My letter to the Robert Wood Johnson Foundation:
I am writing because I have a question about an endorsement I read about here:
This page is one of many maintained by Narconon, a front group of Scientology which purports to address drug and alcohol addiction with its spurious, dangerous and expensive treatment program. Narconon has a history of claiming the support of groups such as Concerned Black Clergy and the Red Cross. When queried, these organizations have denied lending their support to Narconon or any other Scientology front group. The bit I am concerned about on this Narconon website is the following claim, "Assistant U.S. Surgeon General, retired, Dr. Emery Johnson has also put forth many efforts to fight substance abuse and endorse effective treatment. Dr. Johnson has been involved with the Robert Wood Johnson Foundation as well in its efforts to reduce the substance abuse epidemic through grant-making projects. One treatment program that continues to expand and help more in need is the Narconon® Program. With multiple locations in the U.S. delivering effective education and rehabilitation services and operations in 33 countries worldwide, the center of the Narconon network is Narconon Arrowhead, located in Southeast Oklahoma. Dr. Johnson speaks highly of this program and has said, "True rehabilitation means the repairing and reclaiming of broken lives and relationships; the commitment to mend these broken lives is clearly evident at Narconon." Johnson continued to comment by saying, "The facilities at Narconon Arrowhead have set a new standard for the rehabilitation field." Could this possibly be true? Mention is also made on this page of C. Everett Koop, in a way that suggests his support of Narconon as well. Here's what Dr. Koop had to say about the same theories of detoxification as Narconon. Question. Have you heard about a new book called "Diet For a Poisoned Planet," which claims that nearly 100 foods are unsafe to eat because they contain dangerous levels of pesticides? Answer. "Yes, I read that book. I was amazed any publisher would publish such trash. And that's the best word I can think of. There is really nothing scientific about it. It is a hodge podge of misinformation added to selective bits of old information to prove a thesis that's unprovable. The premise of the entire book is flawed..." Question. What about the author's detoxification advice? He credits L. Ron Hubbard, the founder of Scientology with some of the theories he recommends. Answer. "My recommendation about detoxification is to keep away from it. You don't need it. I'm not sure it does what this book describes. It's dangerous. I don't think L. Ron Hubbard has credibility in the scientific world. The author's suggestions about detoxification can be detrimental to your health. " - C. Everett Koop, M.D. I find it hard to believe that an eminent physician could possibly endorse the Narconon program. The theories behind Narconon's program were being taught to children in public schools. After a review of the material, California educators expelled them from the classroom. Hawaii and Boston schools followed suit. There are some excellent, well researched websites addressing the Narconon issue, if you're interested. http://narconon-exposed.org http://stop-narconon.org are well-researched, well cited, and very informative. I am curious as to whether or not Dr. Johnson is aware that he is listed as endorsing Narconon's drug rehab program. Thanks for your time.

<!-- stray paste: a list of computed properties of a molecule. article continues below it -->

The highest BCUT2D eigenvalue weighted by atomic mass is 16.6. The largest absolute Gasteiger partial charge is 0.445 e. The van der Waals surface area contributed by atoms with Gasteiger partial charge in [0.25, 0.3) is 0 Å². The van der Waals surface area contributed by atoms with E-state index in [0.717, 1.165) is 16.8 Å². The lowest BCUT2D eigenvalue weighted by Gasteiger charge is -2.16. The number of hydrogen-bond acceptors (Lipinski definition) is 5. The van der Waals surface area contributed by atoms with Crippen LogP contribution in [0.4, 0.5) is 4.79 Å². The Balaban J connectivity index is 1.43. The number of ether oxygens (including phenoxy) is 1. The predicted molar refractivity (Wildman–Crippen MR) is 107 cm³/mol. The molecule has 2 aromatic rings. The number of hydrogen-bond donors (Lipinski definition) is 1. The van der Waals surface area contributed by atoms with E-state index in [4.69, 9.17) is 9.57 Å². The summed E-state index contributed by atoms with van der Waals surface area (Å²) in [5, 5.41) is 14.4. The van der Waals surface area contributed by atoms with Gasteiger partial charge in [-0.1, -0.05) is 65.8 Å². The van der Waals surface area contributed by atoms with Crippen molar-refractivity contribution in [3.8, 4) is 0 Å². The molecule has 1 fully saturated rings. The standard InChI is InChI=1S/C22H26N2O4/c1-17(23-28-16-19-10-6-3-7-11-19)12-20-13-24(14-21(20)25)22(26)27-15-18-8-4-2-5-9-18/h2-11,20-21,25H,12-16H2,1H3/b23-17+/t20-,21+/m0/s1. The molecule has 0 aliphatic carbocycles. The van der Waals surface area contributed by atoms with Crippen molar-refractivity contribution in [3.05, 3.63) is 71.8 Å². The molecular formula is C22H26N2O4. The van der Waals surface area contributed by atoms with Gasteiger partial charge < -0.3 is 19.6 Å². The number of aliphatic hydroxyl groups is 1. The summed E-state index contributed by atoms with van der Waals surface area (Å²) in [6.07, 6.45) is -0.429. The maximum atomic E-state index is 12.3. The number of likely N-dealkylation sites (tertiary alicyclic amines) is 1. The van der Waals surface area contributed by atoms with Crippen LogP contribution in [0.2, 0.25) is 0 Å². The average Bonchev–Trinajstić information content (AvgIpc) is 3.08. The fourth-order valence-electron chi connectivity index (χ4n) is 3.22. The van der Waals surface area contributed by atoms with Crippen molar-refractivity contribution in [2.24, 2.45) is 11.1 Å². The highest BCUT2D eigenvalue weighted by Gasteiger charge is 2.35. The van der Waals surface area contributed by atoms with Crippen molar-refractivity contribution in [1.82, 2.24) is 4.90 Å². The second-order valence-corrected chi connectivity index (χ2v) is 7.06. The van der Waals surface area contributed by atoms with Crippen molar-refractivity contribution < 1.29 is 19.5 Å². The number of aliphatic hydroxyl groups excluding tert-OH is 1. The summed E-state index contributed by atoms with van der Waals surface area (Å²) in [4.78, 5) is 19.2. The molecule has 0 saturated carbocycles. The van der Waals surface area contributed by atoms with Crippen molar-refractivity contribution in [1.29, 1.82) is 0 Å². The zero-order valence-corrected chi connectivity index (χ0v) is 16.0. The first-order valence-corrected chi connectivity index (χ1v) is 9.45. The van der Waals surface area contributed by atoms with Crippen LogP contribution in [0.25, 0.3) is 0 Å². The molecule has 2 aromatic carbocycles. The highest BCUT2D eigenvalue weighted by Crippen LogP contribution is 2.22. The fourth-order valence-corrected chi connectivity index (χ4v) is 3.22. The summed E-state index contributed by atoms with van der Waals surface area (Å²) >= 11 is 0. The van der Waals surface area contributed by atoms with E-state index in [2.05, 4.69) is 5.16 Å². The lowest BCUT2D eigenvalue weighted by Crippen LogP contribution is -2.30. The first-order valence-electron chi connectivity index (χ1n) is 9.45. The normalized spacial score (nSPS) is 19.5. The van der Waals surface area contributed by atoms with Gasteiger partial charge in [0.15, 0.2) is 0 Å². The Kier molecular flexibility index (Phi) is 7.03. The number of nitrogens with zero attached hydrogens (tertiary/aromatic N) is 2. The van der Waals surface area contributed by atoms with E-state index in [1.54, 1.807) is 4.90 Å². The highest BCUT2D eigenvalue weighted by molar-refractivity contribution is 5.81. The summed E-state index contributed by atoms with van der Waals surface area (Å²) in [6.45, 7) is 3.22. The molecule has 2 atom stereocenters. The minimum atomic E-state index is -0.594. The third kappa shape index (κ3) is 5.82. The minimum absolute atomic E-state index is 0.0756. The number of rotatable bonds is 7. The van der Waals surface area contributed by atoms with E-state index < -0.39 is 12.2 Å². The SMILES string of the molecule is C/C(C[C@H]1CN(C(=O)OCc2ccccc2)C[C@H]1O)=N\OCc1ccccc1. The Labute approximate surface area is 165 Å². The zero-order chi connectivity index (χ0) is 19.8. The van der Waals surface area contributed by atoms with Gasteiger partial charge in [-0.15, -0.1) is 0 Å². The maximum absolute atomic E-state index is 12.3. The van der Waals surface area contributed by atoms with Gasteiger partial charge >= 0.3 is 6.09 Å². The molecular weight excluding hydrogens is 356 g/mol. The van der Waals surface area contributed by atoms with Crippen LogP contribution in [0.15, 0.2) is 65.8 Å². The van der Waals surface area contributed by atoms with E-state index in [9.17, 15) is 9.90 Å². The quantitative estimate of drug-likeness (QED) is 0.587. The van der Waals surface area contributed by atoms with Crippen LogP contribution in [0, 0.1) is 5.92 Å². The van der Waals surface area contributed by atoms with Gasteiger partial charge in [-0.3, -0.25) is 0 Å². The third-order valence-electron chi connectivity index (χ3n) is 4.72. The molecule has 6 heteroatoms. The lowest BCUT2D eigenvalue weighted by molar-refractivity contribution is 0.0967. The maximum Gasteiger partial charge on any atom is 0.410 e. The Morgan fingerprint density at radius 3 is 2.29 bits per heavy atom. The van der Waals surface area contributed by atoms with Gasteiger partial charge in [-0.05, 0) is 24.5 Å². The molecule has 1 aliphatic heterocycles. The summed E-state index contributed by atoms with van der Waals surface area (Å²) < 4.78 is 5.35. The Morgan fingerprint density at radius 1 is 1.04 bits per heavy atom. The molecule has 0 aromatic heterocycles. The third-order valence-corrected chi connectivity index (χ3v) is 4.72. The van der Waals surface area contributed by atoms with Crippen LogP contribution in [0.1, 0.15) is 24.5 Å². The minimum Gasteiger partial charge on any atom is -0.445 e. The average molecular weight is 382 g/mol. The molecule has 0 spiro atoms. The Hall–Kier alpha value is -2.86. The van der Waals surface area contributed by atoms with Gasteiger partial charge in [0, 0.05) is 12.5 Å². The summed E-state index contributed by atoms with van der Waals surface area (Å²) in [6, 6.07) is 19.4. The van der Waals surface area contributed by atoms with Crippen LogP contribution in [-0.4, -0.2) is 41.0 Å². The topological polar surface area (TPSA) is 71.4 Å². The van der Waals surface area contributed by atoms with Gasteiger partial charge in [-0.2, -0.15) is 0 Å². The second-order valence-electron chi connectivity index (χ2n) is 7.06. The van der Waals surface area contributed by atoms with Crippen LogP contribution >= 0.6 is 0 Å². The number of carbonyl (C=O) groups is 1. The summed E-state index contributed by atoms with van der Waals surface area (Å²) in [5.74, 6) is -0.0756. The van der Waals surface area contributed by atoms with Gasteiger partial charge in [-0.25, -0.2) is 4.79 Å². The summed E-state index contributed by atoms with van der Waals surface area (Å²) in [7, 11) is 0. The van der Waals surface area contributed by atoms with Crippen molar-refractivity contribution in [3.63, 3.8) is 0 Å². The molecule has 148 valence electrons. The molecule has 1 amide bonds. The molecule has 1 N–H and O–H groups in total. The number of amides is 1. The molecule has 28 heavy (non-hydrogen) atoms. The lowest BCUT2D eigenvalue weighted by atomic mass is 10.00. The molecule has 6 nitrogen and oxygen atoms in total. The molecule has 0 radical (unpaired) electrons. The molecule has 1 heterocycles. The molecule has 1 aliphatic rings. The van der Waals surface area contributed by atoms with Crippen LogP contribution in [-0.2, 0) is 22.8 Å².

Thank you for your inquiry. The work of the Addiction Prevention and Treatment team is to improve the quality of treatment people with substance use disorders receive by helping providers use evidence-based practices - those practices that have been scientifically proven to be effective. To the best of our knowledge, we have not funded NARCONON and do not fund any one particular type of treatment program.
Dr. Johnson served as a member of our National Advisory Committee for one of our national initiatives, Healthy Nations. The goal of the Healthy Nations program was to help Native Americans reduce substance use in their communities. The program ended in 1997. We are not aware of the alleged comments made by Dr. Johnson and I would suggest that you get in touch with him directly if you have questions about his thoughts on NARCONON.
All the best,
Kristin Schubert, MPH
The Robert Wood Johnson Foundation
Route 1 and College Road East
Princeton, NJ 08543
"Imagine a church so dangerous, you must sign a release form before you can receive its "spiritual assistance." This assistance might involve holding you against your will for an indefinite period, isolating you from friends and family, and denying you access to appropriate medical care. You will of course be billed for this treatment - assuming you survive it. If not, the release form absolves your caretakers of all responsibility for your suffering and death.
Welcome to the Church of Scientology."
--Dr. Dave Touretzky